I spent time with parents who had lost children to car wrecks, overdoses, rare diseases, terrorist attacks, and gun violence. I spent time with kids whose parents overdosed, or abandoned them, or abused them, or neglected them, or simply didn’t like them. I spent time with firefighters while they fought fires, and SWAT teams as they made arrests. I had inside scoops on politicians who were sexually abusing and harassing the women that worked for them. I was on the receiving end of some of that sexual harassment by local politicians and businessmen.
I was no longer living within the cloistered environment of the “us” against “them”, “Christians” against “them.” Instead, I was simply caught up in the daily dramas of humanity, in all of its joys and all of its sorrows. I discovered that some of life’s most sacred moments happen when no one else is around. The moonlit drive on Interstate 84 after reporting on how neighbors banded together to save a farmhouse from a wildfire. The frozen stubble providing the only light as I reflected back on the father who had just brought his daughter home from the rehabilitation center where she’d been recovering from injuries sustained after getting struck by a train. The two little Hispanic boys struck and killed trying to cross Highway 395, and the racist comments made by the City Manager about their deaths.
These people, they changed me. They made me think about humanity as just an “all.”
“Together” reads a favorite basketball shirt of my husband’s.
All of us. Together.
I admit it’s more than a bit ironic that the thing that prompted me to look at the world and all of humanity as God’s work of art, instead of a demonic playing field, is the very thing that put me at odds with many whom had once called me friend.
“I never wanted to talk to you again,” my friend said, explaining why she had deleted my phone number from her phone. “You are passionate about your politics but I am even more passionate about mine.”
She was a Trump supporter. She still is. “I think he’s a patriot,” she said. “And I think Biden has lost his mind.”
“I will never understand how a Vietnam veteran (her husband) or an Evangelical Christian could vote for Trump,” I replied.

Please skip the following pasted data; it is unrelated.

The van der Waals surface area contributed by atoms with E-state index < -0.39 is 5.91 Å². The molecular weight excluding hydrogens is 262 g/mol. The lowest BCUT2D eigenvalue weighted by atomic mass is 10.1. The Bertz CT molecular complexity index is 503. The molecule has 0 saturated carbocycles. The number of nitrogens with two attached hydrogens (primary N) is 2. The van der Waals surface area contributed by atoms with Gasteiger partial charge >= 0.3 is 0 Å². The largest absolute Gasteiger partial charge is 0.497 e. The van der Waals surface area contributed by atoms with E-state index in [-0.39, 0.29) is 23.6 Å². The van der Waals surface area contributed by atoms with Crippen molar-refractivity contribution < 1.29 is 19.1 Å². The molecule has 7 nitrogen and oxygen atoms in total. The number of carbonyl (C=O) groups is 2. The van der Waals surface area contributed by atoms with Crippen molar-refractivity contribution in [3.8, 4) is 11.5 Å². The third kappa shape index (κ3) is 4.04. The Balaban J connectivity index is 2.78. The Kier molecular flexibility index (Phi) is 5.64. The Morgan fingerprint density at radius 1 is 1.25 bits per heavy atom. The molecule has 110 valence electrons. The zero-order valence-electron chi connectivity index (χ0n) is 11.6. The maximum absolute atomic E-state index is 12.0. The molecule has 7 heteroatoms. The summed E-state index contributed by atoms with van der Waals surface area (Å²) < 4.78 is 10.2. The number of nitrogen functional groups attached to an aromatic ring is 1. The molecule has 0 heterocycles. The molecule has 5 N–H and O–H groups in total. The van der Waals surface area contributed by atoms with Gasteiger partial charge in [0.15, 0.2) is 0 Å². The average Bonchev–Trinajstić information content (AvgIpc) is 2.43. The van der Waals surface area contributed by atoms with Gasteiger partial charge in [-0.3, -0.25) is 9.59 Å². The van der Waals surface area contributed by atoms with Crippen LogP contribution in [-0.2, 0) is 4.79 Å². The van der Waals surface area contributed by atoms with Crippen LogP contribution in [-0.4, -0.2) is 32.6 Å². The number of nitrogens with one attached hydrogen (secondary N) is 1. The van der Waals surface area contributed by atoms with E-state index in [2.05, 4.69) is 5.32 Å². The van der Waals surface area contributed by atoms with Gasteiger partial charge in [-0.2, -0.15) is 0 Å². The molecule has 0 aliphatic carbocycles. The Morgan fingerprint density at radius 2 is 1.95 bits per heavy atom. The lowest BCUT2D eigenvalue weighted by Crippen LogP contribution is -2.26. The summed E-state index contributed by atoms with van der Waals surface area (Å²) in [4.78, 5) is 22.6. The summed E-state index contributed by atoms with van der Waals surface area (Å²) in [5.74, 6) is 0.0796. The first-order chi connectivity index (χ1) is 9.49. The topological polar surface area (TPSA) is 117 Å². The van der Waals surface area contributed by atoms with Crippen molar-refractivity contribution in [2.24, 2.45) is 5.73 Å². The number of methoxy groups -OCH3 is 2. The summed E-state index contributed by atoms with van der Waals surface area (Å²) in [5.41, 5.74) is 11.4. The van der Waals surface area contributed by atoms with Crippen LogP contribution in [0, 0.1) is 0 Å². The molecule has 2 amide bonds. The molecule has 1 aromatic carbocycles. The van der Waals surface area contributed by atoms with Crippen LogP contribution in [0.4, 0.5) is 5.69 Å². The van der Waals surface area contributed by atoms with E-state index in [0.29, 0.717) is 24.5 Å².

“I don’t like some of the things he does,” she said. “But he’s a patriot.”
“I think it’s probably best we don’t talk about this,” I replied.
She had reached out to me to ask me about something she knew I had first-hand knowledge about: Alabama.
“I have to move,” she explained. “I need to live in a Red state. I can no longer abide the taxes or the policies of this governor.”
I had read articles recently about this very thing – how people are moving to locate in areas that align with their politics or religious convictions.
We spent the next three hours together, reminiscing, catching up, avoiding the topics that divide us. She is in the place I had been so very long ago. The place of “us” against “them.” She hopes moving to a place of only “us” will make her happy. I know it won’t.
The problem with a faith that makes you long for the next life is that you are rarely happy in this one.
The problem with a faith that demonizes others is that it cuts you off from your own humanity.
The problem with a faith that invokes fear of the future is it robs you of the sacred in the here and now.
The problem with a faith that builds fences is that it eventually entraps you.
The problem with a faith that isolates is that it primes you for the next seducer who comes along.
The problem with a faith of promises broken is that it leaves you embittered.
And the problem with all of that is that is it isn’t faith at all: It’s sheer manipulation masquerading as faith.
I confess I am in a place where I have more questions than I do answers about God and Creation but I have come to accept that it’s okay. I don’t have to have all the answers. That’s why they call it faith.
Karen Spears Zacharias is author of Christian Bend (Mercer University Press).